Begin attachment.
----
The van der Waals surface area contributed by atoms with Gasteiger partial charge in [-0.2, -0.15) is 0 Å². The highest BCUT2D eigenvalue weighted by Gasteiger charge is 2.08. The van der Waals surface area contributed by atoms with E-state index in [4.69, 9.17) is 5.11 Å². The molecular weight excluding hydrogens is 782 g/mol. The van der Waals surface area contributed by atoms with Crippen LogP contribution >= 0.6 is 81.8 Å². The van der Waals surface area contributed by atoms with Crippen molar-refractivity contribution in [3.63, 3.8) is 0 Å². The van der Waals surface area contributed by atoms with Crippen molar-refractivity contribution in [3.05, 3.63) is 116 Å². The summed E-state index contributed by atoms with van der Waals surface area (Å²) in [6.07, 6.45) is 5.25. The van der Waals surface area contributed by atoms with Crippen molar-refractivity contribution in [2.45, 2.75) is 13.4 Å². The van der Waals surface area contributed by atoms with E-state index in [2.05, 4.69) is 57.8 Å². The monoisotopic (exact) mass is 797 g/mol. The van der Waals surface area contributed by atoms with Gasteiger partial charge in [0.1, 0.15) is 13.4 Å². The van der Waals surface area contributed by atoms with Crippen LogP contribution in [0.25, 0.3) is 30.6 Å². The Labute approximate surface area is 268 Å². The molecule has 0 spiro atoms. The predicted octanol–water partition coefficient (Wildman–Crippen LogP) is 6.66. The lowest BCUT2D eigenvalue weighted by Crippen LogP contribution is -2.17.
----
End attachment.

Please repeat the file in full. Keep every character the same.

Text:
The van der Waals surface area contributed by atoms with Gasteiger partial charge in [-0.2, -0.15) is 0 Å². The highest BCUT2D eigenvalue weighted by Gasteiger charge is 2.08. The van der Waals surface area contributed by atoms with E-state index in [4.69, 9.17) is 5.11 Å². The molecular weight excluding hydrogens is 782 g/mol. The van der Waals surface area contributed by atoms with Crippen LogP contribution >= 0.6 is 81.8 Å². The van der Waals surface area contributed by atoms with Crippen molar-refractivity contribution in [3.63, 3.8) is 0 Å². The van der Waals surface area contributed by atoms with Crippen molar-refractivity contribution in [3.05, 3.63) is 116 Å². The summed E-state index contributed by atoms with van der Waals surface area (Å²) in [6.07, 6.45) is 5.25. The van der Waals surface area contributed by atoms with Crippen molar-refractivity contribution in [2.45, 2.75) is 13.4 Å². The van der Waals surface area contributed by atoms with E-state index in [2.05, 4.69) is 57.8 Å². The monoisotopic (exact) mass is 797 g/mol. The van der Waals surface area contributed by atoms with Gasteiger partial charge in [0.1, 0.15) is 13.4 Å². The van der Waals surface area contributed by atoms with Crippen LogP contribution in [0.25, 0.3) is 30.6 Å². The Labute approximate surface area is 268 Å². The molecule has 0 spiro atoms. The predicted octanol–water partition coefficient (Wildman–Crippen LogP) is 6.66. The lowest BCUT2D eigenvalue weighted by Crippen LogP contribution is -2.17.